Page last updated at 18:29 GMT, Wednesday, 11 November 2009

Museum 'wants hoard in Midlands'

Gold Anglo-Saxon artefact found in Staffordshire
This gold strip with a Biblical inscription is among the items being valued

The British Museum is keen to see a haul of Anglo-Saxon treasure, which was recently unearthed in Staffordshire, remain in the West Midlands.

Prime Minister Gordon Brown told the House of Commons the museum was concerned to make sure it remained in the region for people to see.

He was responding to Tamworth MP Brian Jenkins who said the gold should be kept in Tamworth - "the Saxon capital".

The hoard was found by a man with a metal detector in a field in September.

Terry Herbert found the gold, which comprises 1,600 items including sword pommels, helmet parts and processional crosses dating back from the 7th Century, in a farmer's field.

'Seven-figure sum'

Mr Jenkins told the House of Commons the gold should be kept "in the Saxon capital of the kingdom of Mercia - the town of Tamworth".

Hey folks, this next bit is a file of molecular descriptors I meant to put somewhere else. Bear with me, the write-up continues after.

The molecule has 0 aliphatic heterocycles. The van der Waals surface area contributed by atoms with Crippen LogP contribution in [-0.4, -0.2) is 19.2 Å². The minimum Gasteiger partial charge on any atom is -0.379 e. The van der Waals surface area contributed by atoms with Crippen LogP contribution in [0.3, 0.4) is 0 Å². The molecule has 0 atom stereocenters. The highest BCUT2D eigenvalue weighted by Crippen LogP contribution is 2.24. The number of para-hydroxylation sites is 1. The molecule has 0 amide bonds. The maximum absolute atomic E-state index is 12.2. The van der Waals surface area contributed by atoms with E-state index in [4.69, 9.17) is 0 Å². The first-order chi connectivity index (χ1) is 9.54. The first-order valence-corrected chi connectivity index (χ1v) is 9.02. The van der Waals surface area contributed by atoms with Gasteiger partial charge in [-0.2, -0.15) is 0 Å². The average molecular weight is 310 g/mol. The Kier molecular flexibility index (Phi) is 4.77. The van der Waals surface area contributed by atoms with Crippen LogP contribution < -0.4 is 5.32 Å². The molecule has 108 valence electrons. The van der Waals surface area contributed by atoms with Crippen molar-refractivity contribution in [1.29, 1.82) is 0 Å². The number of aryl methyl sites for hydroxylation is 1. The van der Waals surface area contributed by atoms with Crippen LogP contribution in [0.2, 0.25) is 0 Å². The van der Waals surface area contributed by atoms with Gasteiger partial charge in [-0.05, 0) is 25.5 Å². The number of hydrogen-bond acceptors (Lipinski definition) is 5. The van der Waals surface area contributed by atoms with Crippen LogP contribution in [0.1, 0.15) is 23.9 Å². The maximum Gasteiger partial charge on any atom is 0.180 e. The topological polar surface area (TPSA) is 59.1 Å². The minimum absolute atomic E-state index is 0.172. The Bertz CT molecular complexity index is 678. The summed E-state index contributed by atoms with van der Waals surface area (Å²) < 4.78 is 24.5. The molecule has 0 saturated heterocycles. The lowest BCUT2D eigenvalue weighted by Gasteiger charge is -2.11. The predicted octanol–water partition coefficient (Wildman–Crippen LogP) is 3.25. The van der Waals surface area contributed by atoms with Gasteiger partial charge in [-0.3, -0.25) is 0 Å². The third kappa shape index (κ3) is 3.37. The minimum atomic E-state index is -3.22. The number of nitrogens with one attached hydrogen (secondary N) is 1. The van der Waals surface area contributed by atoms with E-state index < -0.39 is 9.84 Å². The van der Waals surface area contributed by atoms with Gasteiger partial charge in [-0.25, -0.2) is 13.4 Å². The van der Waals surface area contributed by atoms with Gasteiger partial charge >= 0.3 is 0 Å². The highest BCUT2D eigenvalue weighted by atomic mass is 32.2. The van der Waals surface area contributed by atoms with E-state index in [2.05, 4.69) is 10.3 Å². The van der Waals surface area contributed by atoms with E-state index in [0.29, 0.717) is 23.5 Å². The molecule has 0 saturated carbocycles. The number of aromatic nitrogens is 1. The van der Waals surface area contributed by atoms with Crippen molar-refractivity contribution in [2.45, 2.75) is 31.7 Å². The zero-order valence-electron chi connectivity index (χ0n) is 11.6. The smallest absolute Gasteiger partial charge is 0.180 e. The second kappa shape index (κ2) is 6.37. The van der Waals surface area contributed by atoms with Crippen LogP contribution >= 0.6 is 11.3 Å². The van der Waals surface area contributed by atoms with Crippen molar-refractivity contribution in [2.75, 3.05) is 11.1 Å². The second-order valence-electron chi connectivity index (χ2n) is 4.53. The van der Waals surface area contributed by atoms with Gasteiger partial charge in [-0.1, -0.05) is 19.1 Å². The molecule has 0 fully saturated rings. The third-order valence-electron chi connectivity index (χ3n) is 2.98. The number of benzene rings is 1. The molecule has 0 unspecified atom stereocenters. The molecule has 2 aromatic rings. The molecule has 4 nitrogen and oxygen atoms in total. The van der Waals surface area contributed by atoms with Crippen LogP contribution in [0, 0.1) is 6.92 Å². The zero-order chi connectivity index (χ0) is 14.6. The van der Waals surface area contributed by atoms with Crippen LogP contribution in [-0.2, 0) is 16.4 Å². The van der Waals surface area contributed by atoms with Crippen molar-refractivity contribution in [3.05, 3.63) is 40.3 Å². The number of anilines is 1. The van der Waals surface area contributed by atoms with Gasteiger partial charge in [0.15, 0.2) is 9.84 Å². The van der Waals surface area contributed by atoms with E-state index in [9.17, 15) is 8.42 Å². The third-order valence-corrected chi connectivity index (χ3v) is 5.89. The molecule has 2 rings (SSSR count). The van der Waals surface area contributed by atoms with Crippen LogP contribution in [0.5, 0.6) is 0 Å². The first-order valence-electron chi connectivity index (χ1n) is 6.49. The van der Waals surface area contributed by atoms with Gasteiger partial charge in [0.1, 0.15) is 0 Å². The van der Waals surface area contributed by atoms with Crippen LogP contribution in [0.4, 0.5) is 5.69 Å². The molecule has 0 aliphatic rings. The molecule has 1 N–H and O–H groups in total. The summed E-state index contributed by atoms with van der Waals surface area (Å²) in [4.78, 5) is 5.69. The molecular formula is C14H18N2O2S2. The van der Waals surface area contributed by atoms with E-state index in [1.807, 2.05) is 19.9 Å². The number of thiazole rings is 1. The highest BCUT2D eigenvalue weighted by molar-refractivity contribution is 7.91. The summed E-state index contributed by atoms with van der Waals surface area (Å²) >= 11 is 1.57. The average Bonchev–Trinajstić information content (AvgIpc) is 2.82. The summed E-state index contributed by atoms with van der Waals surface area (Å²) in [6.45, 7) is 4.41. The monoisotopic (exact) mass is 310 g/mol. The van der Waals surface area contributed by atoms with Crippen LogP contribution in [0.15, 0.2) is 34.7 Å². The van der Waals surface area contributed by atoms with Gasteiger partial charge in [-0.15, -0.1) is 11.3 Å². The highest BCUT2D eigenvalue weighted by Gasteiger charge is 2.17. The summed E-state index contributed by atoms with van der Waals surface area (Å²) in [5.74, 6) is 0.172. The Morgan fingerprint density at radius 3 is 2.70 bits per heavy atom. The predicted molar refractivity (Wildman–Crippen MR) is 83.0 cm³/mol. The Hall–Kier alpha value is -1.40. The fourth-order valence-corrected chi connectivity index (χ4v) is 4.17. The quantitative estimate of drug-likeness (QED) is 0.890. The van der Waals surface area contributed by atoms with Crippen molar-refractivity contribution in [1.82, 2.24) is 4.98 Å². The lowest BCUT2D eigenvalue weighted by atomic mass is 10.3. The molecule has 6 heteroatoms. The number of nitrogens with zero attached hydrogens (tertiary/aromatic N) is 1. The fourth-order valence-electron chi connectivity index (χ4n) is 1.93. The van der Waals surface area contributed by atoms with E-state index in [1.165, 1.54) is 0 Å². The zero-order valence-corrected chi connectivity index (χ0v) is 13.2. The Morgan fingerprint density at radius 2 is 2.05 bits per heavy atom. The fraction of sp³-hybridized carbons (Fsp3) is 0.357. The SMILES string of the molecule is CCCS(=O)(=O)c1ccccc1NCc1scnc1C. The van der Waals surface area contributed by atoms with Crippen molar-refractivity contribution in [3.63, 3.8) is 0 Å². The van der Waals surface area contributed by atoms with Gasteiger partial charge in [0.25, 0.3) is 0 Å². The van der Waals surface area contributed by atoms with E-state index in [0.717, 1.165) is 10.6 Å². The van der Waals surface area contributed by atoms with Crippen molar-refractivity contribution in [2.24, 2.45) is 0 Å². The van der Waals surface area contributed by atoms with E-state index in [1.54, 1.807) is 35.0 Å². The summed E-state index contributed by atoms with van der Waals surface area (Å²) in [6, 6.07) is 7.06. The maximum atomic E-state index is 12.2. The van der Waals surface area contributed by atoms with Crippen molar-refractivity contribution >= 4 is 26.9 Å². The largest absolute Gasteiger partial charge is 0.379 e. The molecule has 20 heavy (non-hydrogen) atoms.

Some of the collection is currently on display at the British Museum where it is being valued.

Experts have said they believe it is worth a "seven-figure sum".

Councils and government agencies have agreed to combine to raise the money needed to keep the hoard in the West Midlands.

Under the Treasure Act of 1996, Mr Herbert and the landowner will share the monetary value of the hoard, which has to be paid for by the bodies or organisations wishing to display it.

Council leaders from across the region, officials from the Department of Culture Media and Sport, as well as representatives from the regional development agency Advantage West Midlands and the Heritage Lottery Fund have all said they will help to raise the money needed.

An official evaluation is expected to be given at the end of November.



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